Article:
In a much more personal attack on Ziegfeld’s character, the short story "A Day With Conrad Green," Lardner depicts the great producer as a petty, cheap, vain, and unintelligent song thief and general bully. Still, he felt drawn to the Follies and to Ziegfeld, because it and he represented success in the popular theater, which remained Lardner’s elusive goal.

By the late 1920s, all of Lardner’s efforts had resulted in the minimal commercial success described above. Though he had tried his hand at writing full-length plays, none had been completed. What could have been his break came when George M. Cohan asked him to write a play based on his baseball story "Hurry Kane."

Lardner had met Cohan in Chicago, but Cohan had never heard of him. He was accustomed to meeting with young theater aspirants and wanted to duck them as much as possible. When the two finally did meet, Lardner said: "Mr. Cohan, you’ve been in the theatre business for twenty years. You write songs and sing them. You dance. You write plays and produce them. You know everything there is to know about the theater. You’re the one man who can tell me what I want to know. Mr. Cohan, how the hell does a guy get on the water wagon?" (Elder 251). Cohan altered his plans for the evening so he could spend it with Lardner.

Cohan sent Lardner scripts to help him understand what it took to be a Broadway playwright. In return, Lardner submitted scripts to Cohan and they received personal attention. In 1917, Lardner sent him a play, which Cohan rejected because "I do not think the general public would be interested in so much baseball" (Elder 251).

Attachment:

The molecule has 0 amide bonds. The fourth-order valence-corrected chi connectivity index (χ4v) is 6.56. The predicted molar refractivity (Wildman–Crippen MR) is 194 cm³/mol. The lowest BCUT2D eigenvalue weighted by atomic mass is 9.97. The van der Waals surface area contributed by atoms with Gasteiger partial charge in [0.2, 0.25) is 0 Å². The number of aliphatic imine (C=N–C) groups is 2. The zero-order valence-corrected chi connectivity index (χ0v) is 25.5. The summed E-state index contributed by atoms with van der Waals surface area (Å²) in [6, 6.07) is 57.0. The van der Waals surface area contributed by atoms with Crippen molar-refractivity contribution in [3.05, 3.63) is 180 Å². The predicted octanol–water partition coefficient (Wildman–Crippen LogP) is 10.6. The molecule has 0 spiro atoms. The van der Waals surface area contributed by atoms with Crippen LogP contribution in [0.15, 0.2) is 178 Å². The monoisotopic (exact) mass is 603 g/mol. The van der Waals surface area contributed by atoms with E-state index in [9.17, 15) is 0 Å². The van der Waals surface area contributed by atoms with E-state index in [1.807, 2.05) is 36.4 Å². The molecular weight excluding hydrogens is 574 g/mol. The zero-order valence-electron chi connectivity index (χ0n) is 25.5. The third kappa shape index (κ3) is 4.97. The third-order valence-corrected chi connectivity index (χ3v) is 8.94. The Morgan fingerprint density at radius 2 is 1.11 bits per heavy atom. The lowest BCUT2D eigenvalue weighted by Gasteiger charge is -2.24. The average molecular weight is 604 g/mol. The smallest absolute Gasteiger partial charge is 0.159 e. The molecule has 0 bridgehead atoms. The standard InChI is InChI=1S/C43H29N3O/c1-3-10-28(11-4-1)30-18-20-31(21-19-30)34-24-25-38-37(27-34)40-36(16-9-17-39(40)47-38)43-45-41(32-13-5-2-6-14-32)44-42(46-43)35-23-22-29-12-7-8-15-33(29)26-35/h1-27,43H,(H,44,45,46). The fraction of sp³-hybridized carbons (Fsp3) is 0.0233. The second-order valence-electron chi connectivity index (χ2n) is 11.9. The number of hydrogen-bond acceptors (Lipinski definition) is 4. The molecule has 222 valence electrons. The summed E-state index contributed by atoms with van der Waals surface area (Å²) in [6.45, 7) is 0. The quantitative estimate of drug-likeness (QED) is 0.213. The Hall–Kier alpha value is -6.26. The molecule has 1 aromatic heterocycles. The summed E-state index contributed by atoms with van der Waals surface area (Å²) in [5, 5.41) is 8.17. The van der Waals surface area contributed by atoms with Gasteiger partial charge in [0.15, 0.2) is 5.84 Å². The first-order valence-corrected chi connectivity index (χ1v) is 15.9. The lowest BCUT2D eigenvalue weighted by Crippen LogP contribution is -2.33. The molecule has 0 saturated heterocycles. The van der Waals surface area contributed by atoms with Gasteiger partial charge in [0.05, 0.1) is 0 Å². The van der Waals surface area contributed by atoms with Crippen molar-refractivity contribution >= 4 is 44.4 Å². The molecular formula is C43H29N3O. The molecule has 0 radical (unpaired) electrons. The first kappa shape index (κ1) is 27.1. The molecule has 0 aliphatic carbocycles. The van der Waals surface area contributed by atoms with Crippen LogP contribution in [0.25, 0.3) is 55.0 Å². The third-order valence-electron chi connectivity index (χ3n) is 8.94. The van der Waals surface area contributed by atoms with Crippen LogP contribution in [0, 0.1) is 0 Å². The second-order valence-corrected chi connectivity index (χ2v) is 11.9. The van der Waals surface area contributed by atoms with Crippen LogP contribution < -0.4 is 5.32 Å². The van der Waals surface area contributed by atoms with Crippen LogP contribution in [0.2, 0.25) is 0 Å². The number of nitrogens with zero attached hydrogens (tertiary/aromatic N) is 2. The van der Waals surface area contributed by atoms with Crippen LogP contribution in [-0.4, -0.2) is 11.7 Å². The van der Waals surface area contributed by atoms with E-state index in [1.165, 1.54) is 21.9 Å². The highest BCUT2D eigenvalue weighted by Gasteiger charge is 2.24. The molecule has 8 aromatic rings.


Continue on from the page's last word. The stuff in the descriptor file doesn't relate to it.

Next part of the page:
Unfortunately, Cohan didn’t listen to his own advice and in 1928 produced a baseball story with Lardner, Elmer the Great. The play was re-written by Cohan to such a great extent that Lardner’s style is all but absent from the final script. Lardner complained in print and in private about Cohan’s liberties with his words in much the same manner as he had complained about Ziegfeld. It was made into three movies, but they have even less in common with Lardner than the final version of the play.

A collaboration that did work was the one he undertook with another George, George S. Kaufman, the next year. The two worked on a play version of Lardner’s short story "Some Like Them Cold." The system of collaboration was much more enjoyable to Lardner. He would write an act and show it to Kaufman. Kaufman would criticize it, and Lardner would re-write it—the only revision he had undertaken in his life. Kaufman acted as editor and manager rather than co-writer. The result was June Moon, which enjoyed a long run on Broadway and many road shows. It was produced again in 1997 and received the Lortel award for best revival that year.

Following his success with June Moon, Lardner made one more attempt to work for Ziegfeld, in the 1930 Ziegfeld production of Smiles. Lardner was brought in to save the show, and this delayed the opening by a week. Soon after, one of the show’s stars, Marilyn Miller (Fred and Edele Astaire were also in the program), got in a feud with the shows orchestrator, Paul Lannin, Lardner’s longtime friend. Vincent Youmans, the show’s songwriter, also a friend of Lardner’s, threatened to leave the show and stop Ziegfeld from using his material. The case ended in the New York Supreme Court and Ziegfeld was the winner (Ziegfeld 158). Lardner’s experience with musical theater ended much as it began, with frustration and disappointment. Lardner loved the form of the musical revue, but he didn’t like the way in which it was produced; he wanted to write funny sketches and songs, but was unable to do what he considered to be lowering his standards or relinquish his creative control to produce what others thought the mass market wanted.